aka Skin Surgery

An excision is the surgical removal of a benign or malignant growth. In most cases, a football-shaped area of skin is removed around a growth, but for some benign growths only a small slit or opening is required to remove an underlying lump or bump like a lipoma or cyst. The opening is then stitched together and the growth is sent to a lab for definitive diagnosis under a microscope.

Why would an excision be performed?

Excisions remove benign or malignant growths from the body. Benign growths include lipomas or collections of fat beneath the skin or cysts. Excisions for malignant growths include melanoma, basal cell carcinoma and squamous cell carcinoma.

How long does it take to recover after an excision?

For surgical excisions on the face, sutures remain in place for about 7 days, while sutures for excisions on the chest, back, arms and legs remain for 10-14 days. The sutures provide support to the healing wound and it is best to prevent them from snapping by avoiding heavy lifting, exercise or overly strenuous activity. Avoiding tension on the suture and the wound is important for proper wound healing.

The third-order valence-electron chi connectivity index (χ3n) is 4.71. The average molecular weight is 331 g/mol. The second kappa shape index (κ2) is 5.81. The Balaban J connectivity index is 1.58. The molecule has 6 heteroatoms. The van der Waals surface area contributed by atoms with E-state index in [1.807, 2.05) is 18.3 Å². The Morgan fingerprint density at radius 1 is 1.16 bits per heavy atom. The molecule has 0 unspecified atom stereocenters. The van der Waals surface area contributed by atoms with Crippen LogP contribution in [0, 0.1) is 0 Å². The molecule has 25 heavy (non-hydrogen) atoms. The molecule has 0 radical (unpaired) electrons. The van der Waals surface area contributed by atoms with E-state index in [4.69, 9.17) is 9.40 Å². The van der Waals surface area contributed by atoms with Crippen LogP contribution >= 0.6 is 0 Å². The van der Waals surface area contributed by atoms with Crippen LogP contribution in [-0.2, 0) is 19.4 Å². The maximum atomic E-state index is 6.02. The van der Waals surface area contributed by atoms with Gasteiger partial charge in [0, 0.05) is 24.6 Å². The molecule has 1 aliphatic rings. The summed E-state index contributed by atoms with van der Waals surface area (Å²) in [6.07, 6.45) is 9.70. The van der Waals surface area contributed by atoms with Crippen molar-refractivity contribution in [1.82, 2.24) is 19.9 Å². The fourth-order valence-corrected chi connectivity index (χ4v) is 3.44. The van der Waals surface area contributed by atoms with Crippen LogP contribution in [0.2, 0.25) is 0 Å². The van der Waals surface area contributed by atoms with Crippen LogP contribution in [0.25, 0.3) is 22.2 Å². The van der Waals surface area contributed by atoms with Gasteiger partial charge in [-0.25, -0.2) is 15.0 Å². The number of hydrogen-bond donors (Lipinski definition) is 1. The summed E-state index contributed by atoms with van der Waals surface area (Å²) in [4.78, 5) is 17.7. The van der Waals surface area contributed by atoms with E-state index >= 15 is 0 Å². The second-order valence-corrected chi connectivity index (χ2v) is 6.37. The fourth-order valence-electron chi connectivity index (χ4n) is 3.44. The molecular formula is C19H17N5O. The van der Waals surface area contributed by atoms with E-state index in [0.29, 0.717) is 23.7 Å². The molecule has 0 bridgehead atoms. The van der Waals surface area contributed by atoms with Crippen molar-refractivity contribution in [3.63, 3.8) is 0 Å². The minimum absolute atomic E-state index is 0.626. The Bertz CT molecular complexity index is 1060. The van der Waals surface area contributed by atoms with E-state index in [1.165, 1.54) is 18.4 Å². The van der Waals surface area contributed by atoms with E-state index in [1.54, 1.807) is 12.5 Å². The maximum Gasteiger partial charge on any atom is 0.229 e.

What can I expect during an excision?

Prior to the excision the site for removal is marked with a pen, cleansed and numbed with lidocaine. The area is then re-cleansed and sterile towels or drapes are placed around the excision site. The marked area is then removed with a scalpel, scissors or surgical instrument and placed in a specimen bottle to be sent to the lab for diagnosis and to ensure it has been removed in its entirety. The wound is then closed with stitches sometimes underneath the skin that absorbed over 2-3 months and stitches on the surface layer of skin that are removed in 1-2 weeks.

Do I need a biopsy before an excision?

For most malignant growths, a biopsy has previously been performed to get a definitive diagnosis. For benign growths oftentimes no pre-excision biopsy is required.

What are possible risks associated with excision?

Even the most skilled surgeon can not cut the skin without leaving a scar. Scarring is always a side effect of an excision. Swelling, soreness and bruising are common side effects of an excision, but are well tolerated by most patients. Bleeding is common during the surgical procedures and rarely can occur after the procedures. Infection, allergic reaction to numbing/sutures/bandages can occur. In rare instances healing can be an issue.